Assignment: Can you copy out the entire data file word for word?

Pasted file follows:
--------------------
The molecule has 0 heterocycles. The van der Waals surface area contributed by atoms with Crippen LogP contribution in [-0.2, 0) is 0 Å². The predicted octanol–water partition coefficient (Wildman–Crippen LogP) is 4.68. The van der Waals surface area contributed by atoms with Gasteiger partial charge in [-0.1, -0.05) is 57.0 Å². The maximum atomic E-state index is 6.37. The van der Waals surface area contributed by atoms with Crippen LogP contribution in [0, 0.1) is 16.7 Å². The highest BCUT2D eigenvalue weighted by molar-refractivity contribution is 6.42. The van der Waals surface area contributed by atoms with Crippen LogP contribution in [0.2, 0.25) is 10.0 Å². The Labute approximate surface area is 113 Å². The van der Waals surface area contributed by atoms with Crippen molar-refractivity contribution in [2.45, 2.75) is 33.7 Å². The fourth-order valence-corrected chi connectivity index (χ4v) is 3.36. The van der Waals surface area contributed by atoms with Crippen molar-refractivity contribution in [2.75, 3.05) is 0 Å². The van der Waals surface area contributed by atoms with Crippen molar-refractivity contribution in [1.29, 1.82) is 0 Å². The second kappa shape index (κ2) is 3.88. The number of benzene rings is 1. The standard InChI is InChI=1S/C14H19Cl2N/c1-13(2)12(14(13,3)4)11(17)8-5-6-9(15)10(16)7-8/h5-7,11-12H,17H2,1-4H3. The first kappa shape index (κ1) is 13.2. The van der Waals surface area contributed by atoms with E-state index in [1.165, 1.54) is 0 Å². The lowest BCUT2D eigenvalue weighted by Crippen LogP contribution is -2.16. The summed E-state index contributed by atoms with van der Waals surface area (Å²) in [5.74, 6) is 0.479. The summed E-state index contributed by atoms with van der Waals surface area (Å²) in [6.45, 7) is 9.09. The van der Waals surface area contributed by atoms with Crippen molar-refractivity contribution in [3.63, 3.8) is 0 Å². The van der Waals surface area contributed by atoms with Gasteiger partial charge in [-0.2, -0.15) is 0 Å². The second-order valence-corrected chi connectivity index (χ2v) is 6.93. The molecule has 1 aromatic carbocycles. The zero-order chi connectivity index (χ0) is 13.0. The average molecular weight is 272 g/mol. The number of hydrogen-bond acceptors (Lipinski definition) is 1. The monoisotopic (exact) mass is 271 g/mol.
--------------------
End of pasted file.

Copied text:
The molecule has 0 heterocycles. The van der Waals surface area contributed by atoms with Crippen LogP contribution in [-0.2, 0) is 0 Å². The predicted octanol–water partition coefficient (Wildman–Crippen LogP) is 4.68. The van der Waals surface area contributed by atoms with Gasteiger partial charge in [-0.1, -0.05) is 57.0 Å². The maximum atomic E-state index is 6.37. The van der Waals surface area contributed by atoms with Crippen LogP contribution in [0, 0.1) is 16.7 Å². The highest BCUT2D eigenvalue weighted by molar-refractivity contribution is 6.42. The van der Waals surface area contributed by atoms with Crippen LogP contribution in [0.2, 0.25) is 10.0 Å². The Labute approximate surface area is 113 Å². The van der Waals surface area contributed by atoms with Crippen molar-refractivity contribution in [2.45, 2.75) is 33.7 Å². The fourth-order valence-corrected chi connectivity index (χ4v) is 3.36. The van der Waals surface area contributed by atoms with Crippen molar-refractivity contribution in [2.75, 3.05) is 0 Å². The van der Waals surface area contributed by atoms with Crippen molar-refractivity contribution in [1.29, 1.82) is 0 Å². The second kappa shape index (κ2) is 3.88. The number of benzene rings is 1. The standard InChI is InChI=1S/C14H19Cl2N/c1-13(2)12(14(13,3)4)11(17)8-5-6-9(15)10(16)7-8/h5-7,11-12H,17H2,1-4H3. The first kappa shape index (κ1) is 13.2. The van der Waals surface area contributed by atoms with E-state index in [1.165, 1.54) is 0 Å². The lowest BCUT2D eigenvalue weighted by Crippen LogP contribution is -2.16. The summed E-state index contributed by atoms with van der Waals surface area (Å²) in [5.74, 6) is 0.479. The summed E-state index contributed by atoms with van der Waals surface area (Å²) in [6.45, 7) is 9.09. The van der Waals surface area contributed by atoms with Crippen molar-refractivity contribution in [3.63, 3.8) is 0 Å². The van der Waals surface area contributed by atoms with Gasteiger partial charge in [-0.2, -0.15) is 0 Å². The second-order valence-corrected chi connectivity index (χ2v) is 6.93. The molecule has 1 aromatic carbocycles. The zero-order chi connectivity index (χ0) is 13.0. The average molecular weight is 272 g/mol. The number of hydrogen-bond acceptors (Lipinski definition) is 1. The monoisotopic (exact) mass is 271 g/mol.